Over the next few days, members of the service learning team finished up the last of their projects, and prepared to return to the states. The art project that I mentioned last week was finished by July 6th. On this day, we held a community celebration at a local community center funded by more permanent residents of Rancho Santana. Part of that celebration involved showing community members the completed murals. This celebration has been one of the highlights of my internship because it was one of the first opportunities I had to step back and look at the work I had done over the past weeks, and where this work could take me in the future. Even now, I can’t fully describe how I felt that night seeing students from Sunny Side playing, and having fun with students from Formación Fenix while serving food to people from Limón who told me how grateful they were that I was there. It was especially amazing to see kids from Fenix and Sunny Side playing together. Here were these two groups of kids who didn’t speak the same language playing and having fun together as a fully integrated group of people who could see each other as just friends with unique personalities and experiences despite the huge cultural barriers between them.
It might be hard to see, but look how natural this looks.
Building integrated communities like this makes up a significant part of my job as an RA, and watching this community develop over the past few weeks has provided me with some valuable insight into how to construct these relationships. Throughout the time that Sunny Side volunteered with us, they spent a little time each day interacting with members of Fenix in activities that forced them to interact with each other more and more over a longer period of time. For example, each mural had members from both groups who had to agree on what they wanted to paint. Perhaps by organizing activities for my floor that have elements of the same interactivity, I can find a way to bring what I have seen here to my floor next year.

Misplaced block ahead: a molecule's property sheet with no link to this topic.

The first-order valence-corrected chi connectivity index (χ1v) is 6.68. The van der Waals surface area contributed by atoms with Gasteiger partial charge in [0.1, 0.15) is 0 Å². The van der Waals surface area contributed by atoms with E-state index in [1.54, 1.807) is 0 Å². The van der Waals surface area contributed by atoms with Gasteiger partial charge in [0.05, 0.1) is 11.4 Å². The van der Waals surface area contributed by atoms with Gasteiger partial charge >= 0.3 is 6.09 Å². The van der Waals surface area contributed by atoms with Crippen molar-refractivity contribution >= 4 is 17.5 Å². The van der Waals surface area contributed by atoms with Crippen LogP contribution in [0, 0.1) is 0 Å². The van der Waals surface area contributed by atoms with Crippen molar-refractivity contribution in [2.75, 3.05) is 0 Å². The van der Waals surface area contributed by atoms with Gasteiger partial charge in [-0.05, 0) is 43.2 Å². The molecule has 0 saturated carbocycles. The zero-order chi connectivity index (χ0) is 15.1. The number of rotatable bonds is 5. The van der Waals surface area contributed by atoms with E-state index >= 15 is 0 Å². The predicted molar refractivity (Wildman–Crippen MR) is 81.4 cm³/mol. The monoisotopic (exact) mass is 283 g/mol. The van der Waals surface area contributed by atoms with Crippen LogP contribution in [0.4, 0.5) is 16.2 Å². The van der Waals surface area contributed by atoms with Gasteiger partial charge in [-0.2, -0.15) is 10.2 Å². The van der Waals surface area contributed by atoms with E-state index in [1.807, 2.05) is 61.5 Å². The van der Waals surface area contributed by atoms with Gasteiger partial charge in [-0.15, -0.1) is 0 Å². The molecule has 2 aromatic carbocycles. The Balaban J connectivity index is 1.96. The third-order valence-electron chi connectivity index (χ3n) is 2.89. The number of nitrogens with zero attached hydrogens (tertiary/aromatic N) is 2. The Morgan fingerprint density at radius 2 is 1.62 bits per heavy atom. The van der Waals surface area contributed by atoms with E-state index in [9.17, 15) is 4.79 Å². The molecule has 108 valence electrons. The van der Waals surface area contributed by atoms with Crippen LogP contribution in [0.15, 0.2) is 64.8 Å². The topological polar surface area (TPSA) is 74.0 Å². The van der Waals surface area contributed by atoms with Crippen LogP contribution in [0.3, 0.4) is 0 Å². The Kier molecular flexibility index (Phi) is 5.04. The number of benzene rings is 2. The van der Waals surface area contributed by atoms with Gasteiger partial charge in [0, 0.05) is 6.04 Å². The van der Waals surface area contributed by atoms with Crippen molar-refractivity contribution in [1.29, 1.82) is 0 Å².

On Tuesday, we left for the city of Granada to see some of the sights before Sunny Side students left for Portland. This involved a visit to the old cathedral in the city, which has stood for hundreds of years. By Wednesday morning, Sunny Side had left for the United States, and I finally found time to start writing up the first of my blog posts, and get some work done on my handbook, which I will talk about much more next week.
From Wednesday to Tuesday of the next week, I spent my time on a very poorly planned, and wonky journey to the city of San Carlos, located at the mouth of the San Juan river on the eastern side of the gigantic Lake Nicaragua. After a series of unfortunate events, and planned decisions, I found myself spending a night in Colón, one of the communities near the border with Costa Rica. Decades of low level conflict between the militaries of Nicaragua, Costa Rica, and even Nicaraguan rebel groups have left the now peaceful communities along the border terribly poor, and extremely suspicious of outsiders like me. This experience did a great deal to supplement what I have learned about conflicts, and their aftermath at Cornell.
In several of my international relations classes, we talked extensively about various conflicts between states, and why these states made the decisions that led to conflict. We also discussed in some of these classes how these conflicts unfolded at the local level, like how disputes over land between various communities in the Eastern Congo seriously mitigated the ability of international actors to stabilize the region from 2003 to 2008. However, so much academic discussion of conflict made it easy to forget about the long term personal impact that it has on the people exposed to violence. Just seeing middle aged men with grisly scars, or military fatigues dating from the last outbreak of violence in the 80s, or almost spending the night at a small Nicaraguan military outpost for safety gave me a glimpse of a history far darker than anyone could convey in a book or a class. There was just something different about the way people carried themselves that has helped me see conflict as a far darker affair than I could see by looking at casualty statistics, or policy papers in a class, and I will doubtless carry these images into the classroom, and other situations throughout my life.
This hammock has a camouflage pattern that Nicaraguan rebels funded by the United States used during the civil war in the 80s. There was a baby sleeping in the hammock, which I found really surreal.